I like people, but my genuine friends I can count on 1 1/2 hands…really. I have come to trust my judgement on things: that is, impressions are made when people aren’t trying to make them. That is when their true self comes through. I have made my way through too many cancers to waste my time. I only spend time with people who I care about and matter to me. Life is too short to do otherwise. My Mom always said,” when people praise you, it gets back to me.” Funny, that you hear things after the fact, and most of it is surprisingly good.
I was granted my current age by the Creator, and I was put here with a purpose only He knows and I might have a faint glimmer about….anything else is the business of no one but me.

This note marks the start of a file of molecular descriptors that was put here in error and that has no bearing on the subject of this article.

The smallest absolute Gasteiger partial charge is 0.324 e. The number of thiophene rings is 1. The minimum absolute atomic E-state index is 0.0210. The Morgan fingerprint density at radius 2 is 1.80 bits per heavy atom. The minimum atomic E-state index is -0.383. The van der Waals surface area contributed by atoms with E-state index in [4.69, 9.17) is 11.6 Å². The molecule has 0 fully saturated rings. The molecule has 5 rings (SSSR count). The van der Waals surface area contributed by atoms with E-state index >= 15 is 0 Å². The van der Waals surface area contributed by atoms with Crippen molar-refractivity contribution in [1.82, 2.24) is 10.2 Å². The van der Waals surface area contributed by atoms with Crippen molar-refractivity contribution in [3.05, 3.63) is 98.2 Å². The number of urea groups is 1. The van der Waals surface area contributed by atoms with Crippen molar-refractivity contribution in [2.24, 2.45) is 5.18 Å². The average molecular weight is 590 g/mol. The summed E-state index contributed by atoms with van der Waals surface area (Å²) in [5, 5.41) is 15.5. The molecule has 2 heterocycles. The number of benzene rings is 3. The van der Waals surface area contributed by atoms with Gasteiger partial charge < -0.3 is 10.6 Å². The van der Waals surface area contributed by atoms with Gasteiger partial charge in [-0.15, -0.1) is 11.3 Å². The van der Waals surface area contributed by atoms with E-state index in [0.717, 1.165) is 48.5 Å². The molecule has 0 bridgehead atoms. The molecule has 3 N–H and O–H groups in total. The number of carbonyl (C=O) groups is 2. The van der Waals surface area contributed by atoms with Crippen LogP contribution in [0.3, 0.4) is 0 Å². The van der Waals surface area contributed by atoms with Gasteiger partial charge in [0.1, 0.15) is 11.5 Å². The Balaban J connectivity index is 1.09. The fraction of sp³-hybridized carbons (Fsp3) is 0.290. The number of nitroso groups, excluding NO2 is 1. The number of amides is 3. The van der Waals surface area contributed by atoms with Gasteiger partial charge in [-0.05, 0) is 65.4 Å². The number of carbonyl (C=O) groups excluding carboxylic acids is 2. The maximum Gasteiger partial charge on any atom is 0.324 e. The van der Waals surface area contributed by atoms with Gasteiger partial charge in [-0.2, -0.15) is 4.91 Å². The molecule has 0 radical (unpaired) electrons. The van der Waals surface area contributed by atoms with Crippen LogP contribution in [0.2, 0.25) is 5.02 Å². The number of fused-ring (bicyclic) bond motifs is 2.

It’s good to achieve age: I am truly blessed.

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Life lessons

A friend and I were talking about something that transpired that we both knew about.

“Does that surprise you?” she had asked?

Hell no.

I can honestly say nothing surprises me, er, the fall on the driftwood did , but here are a few current gems for me:

I like people, but my genuine friends I can count on 1 1/2 hands…really. I have come to trust my judgement on things: that is, impressions are made when people aren’t trying to make them. That is when their true self comes through. I have made my way through too many cancers to waste my time. I only spend time with people who I care about and matter to me. Life is too short to do otherwise. My Mom always said,” when people praise you, it gets back to me.” Funny, that you hear things after the fact, and most of it is surprisingly good.